Consolidated Statements of Cash Flows for the three month periods ended March 31, 2012 (Unaudited) and March 31, 2011 (Unaudited) and for the period from March 15, 2007 (Inception) to March 31, 2012 (Unaudited) 7
   
Notes to the Unaudited Consolidated Financial Statements 8

 

4
 

 

EASTERN RESOURCES, INC. AND SUBSIDIARY

(A Development Stage Company)

CONSOLIDATED BALANCE SHEETS

 

   March 31,
2012
   December 31,
2011
 
   (Unaudited)     
ASSETS          
           
CURRENT ASSETS          
Cash  $3,791   $2,125 
TOTAL CURRENT ASSETS   3,791    2,125 
           
Prepaid expenses   16,274    3,236 
           
TOTAL ASSETS  $20,065   $5,361 
           
LIABILITIES AND STOCKHOLDERS' DEFICIT          
           
CURRENT LIABILITIES          
Accounts payable and accrued expenses  $196,516   $79,423 
Loan payable - stockholder   40,000    40,000 
Notes payable   304,827    297,390 
8.25% Convertible debenture   55,748    54,820 
10% Convertible debentures   142,512    139,270 
10% Convertible debenture, net of discount of $650   84,539    - 
Compensation payable   355,462    355,462 
TOTAL CURRENT LIABILITIES   1,179,604    966,365 
           
LONG-TERM LIABILITIES          
Notes payable - non-current   8,978    8,755 
10% Convertible debentures   30,485    - 
10% Convertible debenture, net of discount of $845   -    82,599 
Derivative liability   181    471 
TOTAL LIABILITIES   1,219,248    1,058,190 
           
STOCKHOLDERS' DEFICIT          
Preferred stock, $0.001 par value, 10,000,000 shares authorized; none issued   -    - 
Common stock, $0.001 par value, 300,000,000 shares authorized; 20,629,000 issued and outstanding as of March 31, 2012 and December 31, 2011   20,629    20,629 
Additional paid-in capital   903,771    903,771 
Deficit accumulated in the development stage   (2,123,583)   (1,977,229)
TOTAL STOCKHOLDERS' DEFICIT   (1,199,183)   (1,052,829)
           
TOTAL LIABILITIES AND STOCKHOLDERS' DEFICIT  $20,065   $5,361 

 

See notes to the unaudited consolidated financial statements.

 

5
 

 

EASTERN RESOURCES, INC. AND SUBSIDIARY

(A Development Stage Company)

CONSOLIDATED STATEMENTS OF OPERATIONS

(Unaudited)

 

           March 15, 2007 
           (Inception) 
   Three Months Ended   to 
   March 31, 2012   March 31, 2011   March 31, 2012 
             
Revenues  $-   $-   $- 
                
Costs of revenues:               
Impairment of capitalized film costs   -    -    (1,284,866)
Total costs of revenues   -    -    (1,284,866)
                
Gross profit   -    -    (1,284,866)
                
Operating expenses:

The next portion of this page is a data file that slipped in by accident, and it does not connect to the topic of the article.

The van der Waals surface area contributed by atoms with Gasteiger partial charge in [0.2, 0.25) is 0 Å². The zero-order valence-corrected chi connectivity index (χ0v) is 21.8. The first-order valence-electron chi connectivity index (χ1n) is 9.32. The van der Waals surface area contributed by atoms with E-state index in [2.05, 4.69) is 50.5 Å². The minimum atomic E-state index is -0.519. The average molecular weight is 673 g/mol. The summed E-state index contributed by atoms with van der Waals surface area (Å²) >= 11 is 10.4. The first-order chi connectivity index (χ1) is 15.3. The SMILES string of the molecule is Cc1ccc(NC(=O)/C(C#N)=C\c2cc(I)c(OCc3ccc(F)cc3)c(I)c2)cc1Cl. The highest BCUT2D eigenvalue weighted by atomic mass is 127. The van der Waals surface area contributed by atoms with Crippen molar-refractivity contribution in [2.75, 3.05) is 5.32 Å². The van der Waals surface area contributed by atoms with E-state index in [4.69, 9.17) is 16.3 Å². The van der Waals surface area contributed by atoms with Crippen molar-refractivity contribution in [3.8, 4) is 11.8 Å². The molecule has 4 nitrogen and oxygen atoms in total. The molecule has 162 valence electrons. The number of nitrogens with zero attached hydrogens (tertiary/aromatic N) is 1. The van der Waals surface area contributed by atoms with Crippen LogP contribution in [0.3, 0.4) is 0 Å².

General and administrative   132,390    25,446    811,106 
Total operating expenses   132,390    25,446    811,106 
                
Net loss before other income (expense)   (132,390)   (25,446)   (2,095,972)
                
Other income (expense):               
Interest income   1    -    4,045 
Interest expense   (14,060)   (9,393)   (119,081)
Amortization of discount   (195)   (548)   (3,828)
Gain on fair value of derivative liability   290    203    4,297 
Gain on forgiveness of debt   -    -    86,956 
Net loss  $(146,354)  $(35,184)  $(2,123,583)
                
Basic and diluted earnings per share  $(0.00)  $(0.00)     
                
Weighted average number of common shares outstanding - basic and diluted   20,629,000    20,629,000      

 

See notes to the unaudited consolidated financial statements.

 

6
 

 

EASTERN RESOURCES, INC. AND SUBSIDIARY

(A Development Stage Company)

CONSOLIDATED STATEMENTS OF CASH FLOWS

(Unaudited)

 

   Three Months   Three Months   Inception 
   Ended   Ended    (March 15, 2007) to 
   March 31, 2012   March 31, 2011   March 31, 2012 
CASH FLOWS FROM OPERATING ACTIVITIES:               
Net loss  $(146,354)  $(35,184)  $(2,123,583)
Adjustments to reconcile net loss to net cash used in operating activities:               
Gain on fair value of derivative liability   (290)   (203)   (4,297)
Amortization of discount on convertible debenture   195    548    3,828 
Gain on forgiveness of debt   -    -    (86,956)
Impairment of capitalized film costs   -    -    1,284,866 
Changes in operating assets and liabilities:               
Increase in capitalized film costs   -    -    (1,280,719)
Decrease in capitalized interest   -    -    33,694 
Decrease (increase) in prepaid expenses   (13,038)   461    (16,274)
Increase in accounts payable and accrued expenses   117,093    24,984    283,472 
Increase in officer stock compensation   -    -    11,500 
Increase in compensation payable   -    -    355,462 
NET CASH USED IN OPERATING ACTIVITIES   (42,394)   (9,394)   (1,539,007)
                
CASH FLOWS FROM FINANCING ACTIVITIES:               
Proceeds from loans payable   -    -    175,000 
Proceeds from loans payable - shareholder   -    -    40,000 
Increase in notes payable accrued interest   7,660    6,740    100,964 
Proceeds from convertible debentures   30,000    -    276,480 
Increase in convertible debentures accrued interest   6,400    2,654    37,454 
Proceeds from issuance of common stock   -    -    912,900 
NET CASH PROVIDED BY FINANCING ACTIVITIES   44,060    9,394    1,542,798 
                
INCREASE IN CASH   1,666    -    3,791 
CASH - BEGINNING OF PERIOD   2,125    297    - 
CASH - END OF PERIOD  $3,791   $297   $3,791 
                
SUPPLEMENTAL CASH FLOW INFORMATION               
CASH PAID FOR:               
Interest  $-   $-      
Income taxes  $-   $-      

 

See notes to the unaudited consolidated financial statements.

 

7
 

 

EASTERN RESOURCES, INC. AND SUBSIDIARY

(A Development Stage Company)

Notes to Consolidated Financial Statements

(Unaudited)

 

Note 1 – Organization, Nature of Operations and Basis of Presentation